What do you do when you have a running toilet? The first step you should consider is determining the root cause or the reason behind the running water issue and finding the best solution. Usually, a running toilet means you’ll need one of three things – a new fill valve, flush valve, or flapper. However, before calling a plumber, one thing to check is the flapper. That is because the flapper can get calcium built up underneath it, preventing it from sealing properly. When your toilet is constantly running, then it means that your toilet system is faulty. Read on to learn more about the possible causes of a running toilet and the things you can do to fix it.
To better understand or comprehend the root cause of a running toilet, you must understand how your toilet works. First, the water is directed into the toilet tank via the fill valve and is prevented from running back with a flapper. Once the toilet tank fills, the float rod reaches the required water level, and the fill valve stops the water flow. At this point, you can flush the toilet. Typically, a running toilet can be caused by one of these problems:
Faulty flush valve and flapper: The main purpose of the flush valve is to allow water to flow into the bowl by opening the flapper and then closing the flapper to allow the tank to refill after a toilet flush. A faulty flush valve may lead to a water overflow.
A faulty overflow tube: An overflow tube is connected to the flush valve and prevents the tank from overflowing in the case where a fill valve doesn’t turn off. The excess water flowing into the overflow tube can also cause the toilet to run continuously.
A faulty fill valve: The fill valve is designed to control the water flow into the toilet tank from the main water supply. However, a faulty or broken valve may continuously allow water to flow. In this case, the excess water is directed into the overflow tube to prevent the toilet tank from overflowing, but the toilet will continuously flow.
Fixing your running toilet is straightforward and relatively easy, but you might encounter some trouble dismantling the toilet and putting it back together if you’re a beginner. A toilet project is therefore suited for someone that has some plumbing experience. So, how do you stop a running toilet? Here’s a step-by-step process to help you fix your toilet.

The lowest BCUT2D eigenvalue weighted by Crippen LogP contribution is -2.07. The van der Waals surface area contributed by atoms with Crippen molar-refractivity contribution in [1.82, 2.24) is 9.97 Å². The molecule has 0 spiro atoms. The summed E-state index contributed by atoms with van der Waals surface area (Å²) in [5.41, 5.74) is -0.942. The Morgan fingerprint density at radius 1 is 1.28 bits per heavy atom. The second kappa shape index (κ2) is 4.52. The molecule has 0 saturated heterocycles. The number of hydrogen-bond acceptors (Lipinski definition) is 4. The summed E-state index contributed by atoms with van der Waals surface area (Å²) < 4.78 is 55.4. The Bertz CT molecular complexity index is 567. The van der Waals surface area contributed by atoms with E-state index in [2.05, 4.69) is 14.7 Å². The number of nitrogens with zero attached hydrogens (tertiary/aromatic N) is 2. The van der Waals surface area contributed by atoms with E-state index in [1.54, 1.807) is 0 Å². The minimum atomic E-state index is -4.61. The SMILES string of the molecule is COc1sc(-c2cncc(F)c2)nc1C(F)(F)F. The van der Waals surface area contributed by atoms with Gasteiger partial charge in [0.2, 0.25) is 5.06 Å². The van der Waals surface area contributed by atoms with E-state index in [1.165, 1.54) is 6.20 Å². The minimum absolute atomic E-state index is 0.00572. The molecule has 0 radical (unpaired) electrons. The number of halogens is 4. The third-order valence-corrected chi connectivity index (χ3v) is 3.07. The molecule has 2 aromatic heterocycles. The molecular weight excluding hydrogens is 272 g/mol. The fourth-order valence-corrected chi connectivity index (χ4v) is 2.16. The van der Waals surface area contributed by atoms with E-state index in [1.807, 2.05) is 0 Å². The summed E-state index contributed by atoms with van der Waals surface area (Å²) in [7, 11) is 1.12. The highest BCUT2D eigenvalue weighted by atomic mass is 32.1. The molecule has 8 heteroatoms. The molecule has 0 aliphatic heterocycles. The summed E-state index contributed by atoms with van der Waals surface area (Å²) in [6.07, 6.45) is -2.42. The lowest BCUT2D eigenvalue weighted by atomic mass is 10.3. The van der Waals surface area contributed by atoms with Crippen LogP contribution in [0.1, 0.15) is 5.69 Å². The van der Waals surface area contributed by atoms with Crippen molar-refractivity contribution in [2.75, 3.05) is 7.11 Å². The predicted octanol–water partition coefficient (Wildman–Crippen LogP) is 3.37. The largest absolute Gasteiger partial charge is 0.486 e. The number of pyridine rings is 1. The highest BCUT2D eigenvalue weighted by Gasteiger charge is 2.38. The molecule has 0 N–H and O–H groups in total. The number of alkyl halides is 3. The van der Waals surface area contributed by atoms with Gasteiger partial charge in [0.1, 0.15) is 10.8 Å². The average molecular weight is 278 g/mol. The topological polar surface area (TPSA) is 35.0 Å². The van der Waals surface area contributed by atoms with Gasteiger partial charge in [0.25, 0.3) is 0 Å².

Test if the Flapper is Faulty and Replace it
A faulty flapper causes most running toilet problems. The toilet flapper deteriorates over time, allowing water to trickle through its once-tight seal. Slightly push down on the flapper to test the integrity. If your toilet does not stop running, it means your flapper is okay. If your toilet stops running immediately, you will have identified the cause of your running water, and the next step will be to replace the flapper. Before you replace your flapper, turn the water off using the shut-off valve beneath the toilet tank to stop the water supply to the toilet. Then flush your toilet to drain the remaining water into the toilet tank and bowl. Lastly, remove the faulty flapper and follow the installation instructions from your replacement flapper.
Important tip: If your new flapper has a long chain, you might need to shorten it. If the chain is too long it can get caught underneath the toilet flapper, then you won’t be able to achieve a perfect seal, and your toilet will continue running.
Inspect and Replace Your Flush Valve